The federal taxes you pay each year are based on the total amount of income you earned the previous year — that includes all the money you earn from a variety of different sources, such as wages, interest on bank accounts and profits earned from investments. The amount of money you owe — or are due back in the form of refunds — also varies based on expenses and tax credits that change your level of taxable income.
That’s a pretty simplified look into the basics of taxes. But simplicity is a good thing when it comes to handling filings that usually have a reputation for getting rather complicated — and the IRS has taken note. These days, the IRS has made doing taxes much easier for everyone involved by creating simplified tax forms that take a lot of the guesswork out of filing. Form 1040 is the tax form that most taxpayers use today. There have been many versions of it, such as 1040-EZ and 1040-SR — and there are some important things to know about it as you start preparing to file.
Form 1040-EZ was created to make filing income taxes easier for taxpayers. However, this form was short-lived: The IRS discontinued it in the 2018 tax season. The good news? The overall process of filing 1040 forms has become easier because there are now only two main forms to choose from. For the 2022 tax season, you’ll file either a Form 1040 or a Form 1040-SR. Form 1040-SR is designed specifically for people over age 65. It includes a larger font and spaces for forms of income that are more common for retirees. Everyone else uses the standard Form 1040.
You can still use Form 1040-EZ if you’re filing a late tax return for 2017 or before. For the 2018 tax season forward, though, Form 1040-EZ isn’t a valid tax form to use. If you’re using Form 1040-EZ for a valid tax year, there are a few things to keep in mind:
- This form is for simple filings. You won’t use this form if you need to adjust your gross income or make itemized deductions.
- You can only file for the standard deduction with Form 1040-EZ.
- Form 1040-EZ is only for married filing jointly and single filing statuses. If you need to file as a head of household or married person filing separately, you should use the 1040 or 1040-SR form.
- Whether single or married, anyone using a Form 1040-EZ must have less than $100,000 in taxable income to declare. If your total taxable income is higher than $100,000, you should use a different form.
If you’re not filing a 1040-EZ, the following important tax tips can help you with your Form 1040 or Form 1040-SR in the 2022 tax season.
Deductions for Donations
Giving money to charitable causes can save you money at tax time. The IRS allows you to claim a deduction for money donated to charitable organizations as long as that organization qualifies as a tax-exempt organization. There is an IRS search tool to verify that the organization you’ve donated to qualifies for this type of deduction.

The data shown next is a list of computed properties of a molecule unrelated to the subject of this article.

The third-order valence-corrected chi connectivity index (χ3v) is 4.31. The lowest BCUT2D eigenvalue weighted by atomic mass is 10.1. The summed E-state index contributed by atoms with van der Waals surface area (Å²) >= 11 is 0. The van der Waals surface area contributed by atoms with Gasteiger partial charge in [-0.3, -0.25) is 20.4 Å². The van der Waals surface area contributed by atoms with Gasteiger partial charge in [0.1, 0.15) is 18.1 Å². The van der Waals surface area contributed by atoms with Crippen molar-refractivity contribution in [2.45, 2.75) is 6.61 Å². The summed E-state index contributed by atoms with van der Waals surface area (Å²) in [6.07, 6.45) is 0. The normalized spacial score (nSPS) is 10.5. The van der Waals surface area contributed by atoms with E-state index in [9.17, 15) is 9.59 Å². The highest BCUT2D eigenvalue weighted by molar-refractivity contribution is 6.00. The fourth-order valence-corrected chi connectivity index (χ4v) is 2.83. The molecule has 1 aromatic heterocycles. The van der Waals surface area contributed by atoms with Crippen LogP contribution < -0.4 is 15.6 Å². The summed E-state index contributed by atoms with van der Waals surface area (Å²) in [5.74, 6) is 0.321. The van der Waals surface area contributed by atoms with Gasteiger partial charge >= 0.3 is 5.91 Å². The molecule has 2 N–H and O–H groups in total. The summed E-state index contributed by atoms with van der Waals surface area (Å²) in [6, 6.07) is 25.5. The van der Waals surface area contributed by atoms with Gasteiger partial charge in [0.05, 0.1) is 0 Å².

This guidance allows for a deduction of up to $300 for taxpayers who file as a single and up to $600 for married taxpayers who file jointly. These limits are specific to taxpayers who don’t itemize deductions. If you do itemize your deductions, you can claim a deduction for the exact amount that you donated. An itemized deduction is often a better choice for people who donate more than the limits of the standard deduction.
Child Tax Credit
The child tax credit is one of many credits included on Form 1040. For the 2022 tax season, filing this credit may be a different process for many taxpayers. The IRS issued advanced payments of the Child Tax Credit throughout 2021 as a form of economic stimulus for households with children. If you received advanced payments, the IRS will have sent you a letter, called Letter 6419, in January 2022 to assist in your tax filing.
Parents and guardians who have already received this credit won’t be able to claim it again at tax time, but eligible households that opted out of receiving advanced payments can claim the entire tax credit on their Form 1040. Some who did receive advanced payments may still be able to claim a partial credit.
The advanced payments were based on the number of eligible dependents claimed on 2020 taxes. If your household gained a new member of the family during 2021, you can claim the amount you didn’t receive for that dependent throughout the year as a tax credit. Other households may need to pay some of the credit back. If your household now has fewer qualifying dependents than it had at the time you filed your 2020 taxes, your family may need to pay back a portion of the advance payment you received. This is a common scenario for families that had a child who aged out of eligibility for earning a child tax credit for their parents or guardians during 2021.
The economic impact payments (more commonly referred to as stimulus checks) that the government issued to most adults in response to the economic conditions of the COVID-19 pandemic will still have an impact on Form 1040 and Form 1040-SR filings for 2022. That’s because there was a distribution of a third stimulus check in 2021.
This third check was an advanced payment of a unique tax credit called the 2021 Recovery Rebate Credit. The checks and automatic deposits were distributed between March and December of 2021. If you haven’t received your third stimulus check, you may be able to claim the Recovery Rebate Credit on your taxes.
Due to special economic provisions related to the COVID-19 pandemic, the 2022 tax year has a few unique tax credits and rules. The IRS will send notices to give you a clear understanding of the advanced tax credits you may have already received. If your tax situation is especially complex this year, it may be a great time to meet with a tax professional or an accountant to go over your filing.